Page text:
Climate change is happening; the earth is warming at unprecedented rates thanks to human consumption. This is not a novel discovery, but is it something that we should be concerned about?

In short, yes. Climate change is exacerbating problems ranging from environmental racism to public health, both now and in the future. And, ultimately, we reap many benefits from nature; it seems counterintuitive that we are simultaneously contributing to its destruction.

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Greenhouse gas emissions are causing climate change

Greenhouse gas emissions are driving climate change. According to the EPA, transportation contributes the largest chunk of greenhouse gases to our atmosphere, constituting 28% of the United States’ total emissions in 2018.

Pie chart showing greenhouse gas emissions sources in the USA as of 2018
Greenhouse gas sources in the USA according to the EPA.

A greenhouse gas is a gas that absorbs and emits heat energy, mostly back towards the earth. Greenhouse gases are often villainized, but their presence in the atmosphere is the only thing protecting the earth from becoming a frozen wasteland. Like most things in life, however, they are beneficial only in moderation. In the wake of mass industrialization, humans have tilted the balance to dangerous highs.

As the thermal energy from the sun moves reaches the earth’s surface, some energy is absorbed, and some is reradiated back towards the sky. Greenhouse gasses then redirect this energy towards the earth again, creating a positive feedback loop.

As the permafrost melts, ice caps once again become part of the ocean, and sea levels rise, greenhouse gases caught in these ecosystems are reintroduced the atmosphere. This causes more melting, which causes more warming, which causes more melting. The positive feedback loop is the reason emissions, particularly transportation emissions, are a grave problem for the future of the earth.

Are alternative fuels the answer to our climate change woes?

For this reason, alternative fuels to gasoline and diesel like electricity, propane, and renewable natural gas are becoming more and more common across for both fleets and individuals throughout the country.

This isn’t to say alternative fuels do not come with their own problems, though. Fossil fuels underly nearly every alternative fuel, either because the fuel is directly derived from fossil fuels or because the production of the fuel utilizes fossil fuels for energy. The fossil fuel industry is undeniably contributing to environmental degradation both through extraction and emissions. As with any novel technology, alternative fuels can also be cost prohibitive to adapt, making the market for alt-fuel powered vehicles a playground for the wealthy.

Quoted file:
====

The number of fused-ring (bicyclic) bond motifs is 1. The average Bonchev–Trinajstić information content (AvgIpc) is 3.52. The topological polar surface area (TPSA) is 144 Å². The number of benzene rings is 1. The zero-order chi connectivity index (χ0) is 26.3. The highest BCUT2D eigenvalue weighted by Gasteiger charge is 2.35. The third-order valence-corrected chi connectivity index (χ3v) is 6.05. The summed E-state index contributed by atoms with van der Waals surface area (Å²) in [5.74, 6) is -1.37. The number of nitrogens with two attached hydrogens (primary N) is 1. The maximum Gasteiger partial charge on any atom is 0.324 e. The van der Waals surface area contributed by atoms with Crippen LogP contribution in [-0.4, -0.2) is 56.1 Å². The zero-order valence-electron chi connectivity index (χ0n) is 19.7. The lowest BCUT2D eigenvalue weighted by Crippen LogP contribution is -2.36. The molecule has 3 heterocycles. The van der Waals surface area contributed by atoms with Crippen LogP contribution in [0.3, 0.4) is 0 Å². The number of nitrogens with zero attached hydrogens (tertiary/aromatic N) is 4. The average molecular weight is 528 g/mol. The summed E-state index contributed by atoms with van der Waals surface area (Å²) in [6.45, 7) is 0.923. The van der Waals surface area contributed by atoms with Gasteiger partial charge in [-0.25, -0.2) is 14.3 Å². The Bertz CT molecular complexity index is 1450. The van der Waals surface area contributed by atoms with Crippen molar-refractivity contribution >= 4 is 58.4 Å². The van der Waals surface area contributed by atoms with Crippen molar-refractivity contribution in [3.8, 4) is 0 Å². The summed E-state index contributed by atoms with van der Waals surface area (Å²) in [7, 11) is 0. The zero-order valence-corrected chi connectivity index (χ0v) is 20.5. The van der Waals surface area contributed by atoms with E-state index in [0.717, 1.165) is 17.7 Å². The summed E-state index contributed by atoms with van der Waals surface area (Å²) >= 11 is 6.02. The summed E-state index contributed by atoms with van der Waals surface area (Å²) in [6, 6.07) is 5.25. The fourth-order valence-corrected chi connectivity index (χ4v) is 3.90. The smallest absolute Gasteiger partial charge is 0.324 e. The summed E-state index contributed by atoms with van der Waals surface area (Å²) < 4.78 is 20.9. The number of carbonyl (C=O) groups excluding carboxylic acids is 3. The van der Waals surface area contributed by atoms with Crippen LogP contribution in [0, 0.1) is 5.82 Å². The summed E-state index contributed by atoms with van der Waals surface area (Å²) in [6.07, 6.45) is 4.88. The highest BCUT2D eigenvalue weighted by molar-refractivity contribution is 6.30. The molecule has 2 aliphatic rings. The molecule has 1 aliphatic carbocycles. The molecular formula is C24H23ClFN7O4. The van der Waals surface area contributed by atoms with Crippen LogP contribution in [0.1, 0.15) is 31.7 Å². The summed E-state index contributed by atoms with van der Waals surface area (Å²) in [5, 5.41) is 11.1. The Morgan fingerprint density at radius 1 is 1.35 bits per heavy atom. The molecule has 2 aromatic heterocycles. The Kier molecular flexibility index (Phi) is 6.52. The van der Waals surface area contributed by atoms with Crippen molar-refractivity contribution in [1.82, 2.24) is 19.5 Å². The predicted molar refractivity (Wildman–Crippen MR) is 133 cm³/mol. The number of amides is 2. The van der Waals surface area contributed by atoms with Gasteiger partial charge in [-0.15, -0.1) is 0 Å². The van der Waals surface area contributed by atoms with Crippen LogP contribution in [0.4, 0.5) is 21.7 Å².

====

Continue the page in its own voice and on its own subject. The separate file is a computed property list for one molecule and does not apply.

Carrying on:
Incremental change could lead to big results

All this being said, alternative fuels are the current option for a more immediate solution to ballooning emissions. We cannot continue on the path of consumption and destruction that we have deemed a mark of a well-functioning society. Evidence of our lack of stewardship are already pervasive, particularly in lower-income communities. These communities, often home to Black, Indigenous, and People of Color, are often not afforded the same care when it comes to air and water pollution mitigation. Pollution sources often include power plants, manufacturing facilities, or waste management areas. Wealthier areas have the funds and political influence to block construction of these types of establishments, concentrating harmful pollution in underprivileged communities.

As the consequences of our thoughtless emissions augment, their negative impacts will begin to tarnish all communities. We underestimate the damage we cause because there are still relatively pristine areas for us to enjoy. This will not always be the case, though. We are destroying the environment that will be passed down to future generations, leaving them to inherit a world scarred by our careless actions for the sake of our own convenience.

There is an endless list of reasons to protect our environment, from the intrinsic value of the natural world to the continued presence of the resources on which we rely. Alternative fuels offer a substantial step towards reducing human-caused climate change and its repercussions. Granted, alt-fuels are arguably a problematic solution as they exist now, but with continued innovation, they could prove vital in buying our climate, and us, more time.


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